Interpersonal skills are foundational to career advancement. Unfortunately, improving one’s interpersonal skills is challenging, as it requires not only ample opportunities to practice the skills in a safe environment, but also a trained coach who can watch the practice sessions and provide constructive, insightful, and actionable feedback.

For most professionals, hiring a personal coach to provide in-person training is cost prohibitive. Although companies can reduce the high cost of in-person coaching by offering virtual sessions, prices for one-on-one consulting time are high. And while new global platforms make human coaches available gig-economy style, a good coach is still expensive and there simply aren’t enough skilled coaches for all aspiring professionals.

Could a branch of artificial intelligence known as natural language processing be a viable alternative?

You can’t manage what you can’t measure

Answering the previous question requires understanding what an interpersonal skills coach does. Essentially, this person has two main responsibilities: analyze their client’s skills and provide meaningful, personalized feedback that enables steady improvement. For any solution to scale, it must perform both of these tasks effectively and efficiently.

A good coach makes analyzing how a person performs look easy; however, it’s a lot harder than it appears. It starts with being able to break down the interaction into its component parts so that each part can be “measured.” Consider the manager giving feedback to an employee about their performance: what exactly is the manager doing? They’re speaking, of course, but what else? They have a point of view on what’s important and what isn’t. They’re talking about what the employee did and what occurred as a result. They might explain why it matters. And they should be clear about future expectations.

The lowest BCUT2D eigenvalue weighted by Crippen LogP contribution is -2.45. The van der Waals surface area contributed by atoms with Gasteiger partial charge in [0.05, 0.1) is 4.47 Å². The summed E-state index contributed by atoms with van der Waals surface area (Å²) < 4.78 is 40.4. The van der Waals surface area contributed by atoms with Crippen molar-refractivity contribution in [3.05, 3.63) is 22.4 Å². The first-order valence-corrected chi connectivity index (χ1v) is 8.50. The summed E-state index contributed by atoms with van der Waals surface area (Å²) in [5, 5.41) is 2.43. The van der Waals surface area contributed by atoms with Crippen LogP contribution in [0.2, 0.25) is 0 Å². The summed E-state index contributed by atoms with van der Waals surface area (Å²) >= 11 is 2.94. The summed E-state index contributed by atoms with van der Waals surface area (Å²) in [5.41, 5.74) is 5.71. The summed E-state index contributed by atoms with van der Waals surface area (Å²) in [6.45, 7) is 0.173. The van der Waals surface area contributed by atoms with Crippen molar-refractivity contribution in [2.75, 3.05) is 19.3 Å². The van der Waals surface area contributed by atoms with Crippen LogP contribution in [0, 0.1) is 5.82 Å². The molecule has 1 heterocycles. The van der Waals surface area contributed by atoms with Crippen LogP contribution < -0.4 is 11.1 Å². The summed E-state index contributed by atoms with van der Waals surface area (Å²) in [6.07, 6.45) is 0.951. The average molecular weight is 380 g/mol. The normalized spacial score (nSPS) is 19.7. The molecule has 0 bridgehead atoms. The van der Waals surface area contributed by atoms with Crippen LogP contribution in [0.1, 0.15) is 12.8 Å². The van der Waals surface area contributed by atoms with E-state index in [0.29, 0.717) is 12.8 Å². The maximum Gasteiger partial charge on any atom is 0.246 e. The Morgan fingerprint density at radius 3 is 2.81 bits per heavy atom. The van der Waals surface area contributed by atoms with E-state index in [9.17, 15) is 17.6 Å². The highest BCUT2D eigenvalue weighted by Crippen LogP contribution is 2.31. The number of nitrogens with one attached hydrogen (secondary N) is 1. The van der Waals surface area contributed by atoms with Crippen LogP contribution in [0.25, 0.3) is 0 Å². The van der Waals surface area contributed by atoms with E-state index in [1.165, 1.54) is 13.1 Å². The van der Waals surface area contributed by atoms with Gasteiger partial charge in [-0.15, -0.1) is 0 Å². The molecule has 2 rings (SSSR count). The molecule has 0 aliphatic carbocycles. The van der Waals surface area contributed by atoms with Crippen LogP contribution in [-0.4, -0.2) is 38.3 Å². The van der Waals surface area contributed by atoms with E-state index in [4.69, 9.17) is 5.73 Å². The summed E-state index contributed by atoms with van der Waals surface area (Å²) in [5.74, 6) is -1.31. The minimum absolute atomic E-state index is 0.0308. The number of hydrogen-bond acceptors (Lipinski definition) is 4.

When analyzing this manager’s interpersonal skills during this interaction with the employee, a good coach would look for all of these things, while tracking the words the manager chose and the overall tone of the conversation. That’s a pretty high bar. Any automated solution would need to understand what someone is saying and how they’re saying it. This is where natural language processing can help.

What is natural language processing?

Natural language processing (NLP) is an area of artificial intelligence that relates to how computers process and analyze human language in the form of text or voice data. This concept has been around for more than half a century but has grown rapidly in recent years. What makes NPL so remarkable is that it enables computers to understand sentiment and intent.

You probably use NLP in your everyday life without realizing it. One of the most basic uses of NLP is for email filters. The spam filter in your email account recognizes certain words and phrases that act as a signal to send that email to your Junk or Spam folder. As NLP has advanced, so have these filters. Google introduced a new classification of email filing – primary, social, and promotions – that organizes a user’s inbox and allows them to find emails that may be more relevant to them. It also recommends replies, allowing users to respond to their emails with ease.

How NLP can advance interpersonal skills coaching

Recent advances in NLP make it possible for systems to analyze speech in ways that were impossible just a few years ago. By combining machine learning techniques to decipher spoken language with symbolic logic to model discourse, an NLP system can determine whether someone is taking the right approach to a situation. We all have different ways of saying something with the same or similar meaning or sentiment behind it. Because NLP can use context to identify appropriate or inappropriate responses, it fulfills a core requirement of a scalable coaching tool.

Advancements in NLP allow computers to analyze both what is said and how it is said. This is critical to interpersonal skills coaching, because without a good analysis, the learner won’t receive feedback that is meaningful.

Equally critical is that feedback for the learner be specific and actionable. Next time, we’ll look at how NLP can provide feedback that is both meaningful and personalized.


Published On: June 7, 2021|Categories: Coaching|